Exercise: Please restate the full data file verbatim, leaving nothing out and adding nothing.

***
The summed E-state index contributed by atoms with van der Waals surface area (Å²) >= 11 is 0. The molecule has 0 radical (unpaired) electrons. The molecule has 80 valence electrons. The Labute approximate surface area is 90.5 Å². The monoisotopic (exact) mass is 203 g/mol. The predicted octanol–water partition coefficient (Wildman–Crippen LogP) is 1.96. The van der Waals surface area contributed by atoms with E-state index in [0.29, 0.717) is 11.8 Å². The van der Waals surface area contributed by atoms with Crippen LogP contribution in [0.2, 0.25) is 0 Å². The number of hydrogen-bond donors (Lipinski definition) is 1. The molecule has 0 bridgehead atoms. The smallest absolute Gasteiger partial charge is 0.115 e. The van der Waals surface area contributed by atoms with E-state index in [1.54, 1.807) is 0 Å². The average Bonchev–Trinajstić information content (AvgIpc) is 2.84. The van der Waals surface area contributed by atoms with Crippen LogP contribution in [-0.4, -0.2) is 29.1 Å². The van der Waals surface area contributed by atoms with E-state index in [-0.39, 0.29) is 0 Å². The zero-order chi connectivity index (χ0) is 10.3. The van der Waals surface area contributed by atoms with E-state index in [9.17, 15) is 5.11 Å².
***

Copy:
The summed E-state index contributed by atoms with van der Waals surface area (Å²) >= 11 is 0. The molecule has 0 radical (unpaired) electrons. The molecule has 80 valence electrons. The Labute approximate surface area is 90.5 Å². The monoisotopic (exact) mass is 203 g/mol. The predicted octanol–water partition coefficient (Wildman–Crippen LogP) is 1.96. The van der Waals surface area contributed by atoms with E-state index in [0.29, 0.717) is 11.8 Å². The van der Waals surface area contributed by atoms with Crippen LogP contribution in [0.2, 0.25) is 0 Å². The number of hydrogen-bond donors (Lipinski definition) is 1. The molecule has 0 bridgehead atoms. The smallest absolute Gasteiger partial charge is 0.115 e. The van der Waals surface area contributed by atoms with E-state index in [1.54, 1.807) is 0 Å². The average Bonchev–Trinajstić information content (AvgIpc) is 2.84. The van der Waals surface area contributed by atoms with Crippen LogP contribution in [-0.4, -0.2) is 29.1 Å². The van der Waals surface area contributed by atoms with E-state index in [-0.39, 0.29) is 0 Å². The zero-order chi connectivity index (χ0) is 10.3. The van der Waals surface area contributed by atoms with E-state index in [9.17, 15) is 5.11 Å².